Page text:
In building applications, latent TES employ phase change materials (PCM) to maintain thermal comfort and electrical peak load shifting [5]. The application of PCM in the building can be achieved through a passive or active approach [6]. In passive application, PCM is integrated into the building component, providing thermal inertia to low-thermal-mass structures, leading to a reduction in internal temperature variation [7]. Meanwhile, in an active application, PCM is contained in a thermal storage unit positioned inside or outside the building structure [6].
TCES utilizes a thermochemical material (TCM) and has the highest theoretical energy density among all TES [3]. It also allows for a long-term energy storage period, storage at an ambient temperature, low to no heat losses, and the possibility of long-distance energy transportation [8,9]. Current research suggests that salt hydrates are the most suitable TCM for building applications [10]. An example of a salt hydrate-based TCES application for building space heating is utilizing the solar heat collected during summer to dehydrate the salt hydrate (one of the thermochemical materials). The dehydrated salt is then stored at an ambient temperature, and subsequently, during winter, the salt is re-hydrated to generate the heat required for space heating [11].
As they are unconventional technologies, a large part of latent TES and TCES research currently focuses on the technical design aspects. However, as the technology advances, the research will expand to energy efficiency improvement, economic feasibility assessment, and environmental and social impact evaluation. Assessment of TES’s environmental impact during its whole lifecycle can be done by implementing a life cycle assessment (LCA) [12]. Furthermore, the life cycle sustainability assessment (LCSA) is an expansion of LCA, including economic and social impact assessments [13].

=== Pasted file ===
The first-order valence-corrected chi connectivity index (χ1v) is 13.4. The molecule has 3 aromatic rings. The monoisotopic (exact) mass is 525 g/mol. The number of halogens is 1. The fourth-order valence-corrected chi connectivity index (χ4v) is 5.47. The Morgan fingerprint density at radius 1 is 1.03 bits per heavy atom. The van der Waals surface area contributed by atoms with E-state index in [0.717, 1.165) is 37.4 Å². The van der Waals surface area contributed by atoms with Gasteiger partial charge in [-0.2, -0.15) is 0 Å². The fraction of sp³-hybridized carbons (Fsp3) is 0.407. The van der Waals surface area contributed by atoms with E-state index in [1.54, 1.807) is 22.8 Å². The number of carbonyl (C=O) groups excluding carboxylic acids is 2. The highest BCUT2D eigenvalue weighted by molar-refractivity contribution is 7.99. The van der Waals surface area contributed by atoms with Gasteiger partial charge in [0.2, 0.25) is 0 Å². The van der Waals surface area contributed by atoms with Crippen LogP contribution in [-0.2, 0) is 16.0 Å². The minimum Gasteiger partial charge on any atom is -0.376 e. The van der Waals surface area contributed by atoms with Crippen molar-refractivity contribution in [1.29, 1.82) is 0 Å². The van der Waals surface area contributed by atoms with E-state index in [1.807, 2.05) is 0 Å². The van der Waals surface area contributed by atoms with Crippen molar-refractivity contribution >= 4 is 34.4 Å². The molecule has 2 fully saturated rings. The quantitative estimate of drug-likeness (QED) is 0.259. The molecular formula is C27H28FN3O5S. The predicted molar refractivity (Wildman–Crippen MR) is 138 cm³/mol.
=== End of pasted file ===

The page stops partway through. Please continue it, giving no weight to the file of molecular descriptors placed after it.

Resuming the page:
1.1. Life Cycle Assessment (LCA)

The first partial environmental LCA studies were conducted in the late 1960s and early 1970s [14]. It was in 1993 when LCA became a tool with a specific methodology as described in the document titled “The Guidelines for LCA: A Code of Practice” [15]. Currently, LCA has become a standardized framework with the guidance for conducting an LCA provided in the following two documents issued by the International Organization for Standardization (ISO):
  • ISO 14040: “LCA principles and framework”
  • ISO 14044: “LCA requirements and guidelines”
The definition of LCA in these standards is a technique to comprehend and address the environmental aspects and possible environmental impacts throughout products’/services’ life cycle [16]. The purpose of LCA is to evaluate the implications of the system, identify the largest source of impacts and insufficiencies for further improvement at various points of its life cycle [16,17], compare the impacts of competing systems [18], and provide information to governments or non-government organizations for strategic planning or policies and regulatory and commercial decision making [15,19].